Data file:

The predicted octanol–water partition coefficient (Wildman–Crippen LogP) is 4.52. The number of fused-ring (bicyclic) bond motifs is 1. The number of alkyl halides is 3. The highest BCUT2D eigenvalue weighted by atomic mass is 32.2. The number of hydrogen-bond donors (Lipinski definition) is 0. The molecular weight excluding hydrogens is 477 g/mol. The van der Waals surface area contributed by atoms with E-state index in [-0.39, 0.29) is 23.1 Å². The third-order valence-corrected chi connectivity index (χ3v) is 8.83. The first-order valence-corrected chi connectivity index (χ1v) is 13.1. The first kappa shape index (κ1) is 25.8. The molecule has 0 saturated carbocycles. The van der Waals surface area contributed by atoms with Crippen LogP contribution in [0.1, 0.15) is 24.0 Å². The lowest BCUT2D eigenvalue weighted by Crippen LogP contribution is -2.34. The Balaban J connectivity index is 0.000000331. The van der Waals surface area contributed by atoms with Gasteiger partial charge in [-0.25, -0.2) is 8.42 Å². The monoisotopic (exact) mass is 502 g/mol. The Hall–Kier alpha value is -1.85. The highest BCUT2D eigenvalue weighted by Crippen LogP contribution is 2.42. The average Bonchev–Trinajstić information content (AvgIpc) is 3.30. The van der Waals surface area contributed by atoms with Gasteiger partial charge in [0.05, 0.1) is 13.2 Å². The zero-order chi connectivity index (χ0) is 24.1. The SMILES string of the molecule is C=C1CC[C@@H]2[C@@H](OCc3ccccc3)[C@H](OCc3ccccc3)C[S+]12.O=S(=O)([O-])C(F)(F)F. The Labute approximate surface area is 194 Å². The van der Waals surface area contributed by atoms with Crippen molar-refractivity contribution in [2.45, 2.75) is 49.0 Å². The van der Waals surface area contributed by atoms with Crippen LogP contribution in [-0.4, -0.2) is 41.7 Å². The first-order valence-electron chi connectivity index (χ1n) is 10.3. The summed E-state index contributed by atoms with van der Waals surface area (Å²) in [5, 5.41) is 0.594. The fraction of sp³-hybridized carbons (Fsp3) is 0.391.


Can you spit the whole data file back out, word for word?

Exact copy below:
The predicted octanol–water partition coefficient (Wildman–Crippen LogP) is 4.52. The number of fused-ring (bicyclic) bond motifs is 1. The number of alkyl halides is 3. The highest BCUT2D eigenvalue weighted by atomic mass is 32.2. The number of hydrogen-bond donors (Lipinski definition) is 0. The molecular weight excluding hydrogens is 477 g/mol. The van der Waals surface area contributed by atoms with E-state index in [-0.39, 0.29) is 23.1 Å². The third-order valence-corrected chi connectivity index (χ3v) is 8.83. The first-order valence-corrected chi connectivity index (χ1v) is 13.1. The first kappa shape index (κ1) is 25.8. The molecule has 0 saturated carbocycles. The van der Waals surface area contributed by atoms with Crippen LogP contribution in [0.1, 0.15) is 24.0 Å². The lowest BCUT2D eigenvalue weighted by Crippen LogP contribution is -2.34. The Balaban J connectivity index is 0.000000331. The van der Waals surface area contributed by atoms with Gasteiger partial charge in [-0.25, -0.2) is 8.42 Å². The monoisotopic (exact) mass is 502 g/mol. The Hall–Kier alpha value is -1.85. The highest BCUT2D eigenvalue weighted by Crippen LogP contribution is 2.42. The average Bonchev–Trinajstić information content (AvgIpc) is 3.30. The van der Waals surface area contributed by atoms with Gasteiger partial charge in [0.05, 0.1) is 13.2 Å². The zero-order chi connectivity index (χ0) is 24.1. The SMILES string of the molecule is C=C1CC[C@@H]2[C@@H](OCc3ccccc3)[C@H](OCc3ccccc3)C[S+]12.O=S(=O)([O-])C(F)(F)F. The Labute approximate surface area is 194 Å². The van der Waals surface area contributed by atoms with Crippen molar-refractivity contribution in [2.45, 2.75) is 49.0 Å². The van der Waals surface area contributed by atoms with Crippen LogP contribution in [-0.4, -0.2) is 41.7 Å². The first-order valence-electron chi connectivity index (χ1n) is 10.3. The summed E-state index contributed by atoms with van der Waals surface area (Å²) in [5, 5.41) is 0.594. The fraction of sp³-hybridized carbons (Fsp3) is 0.391.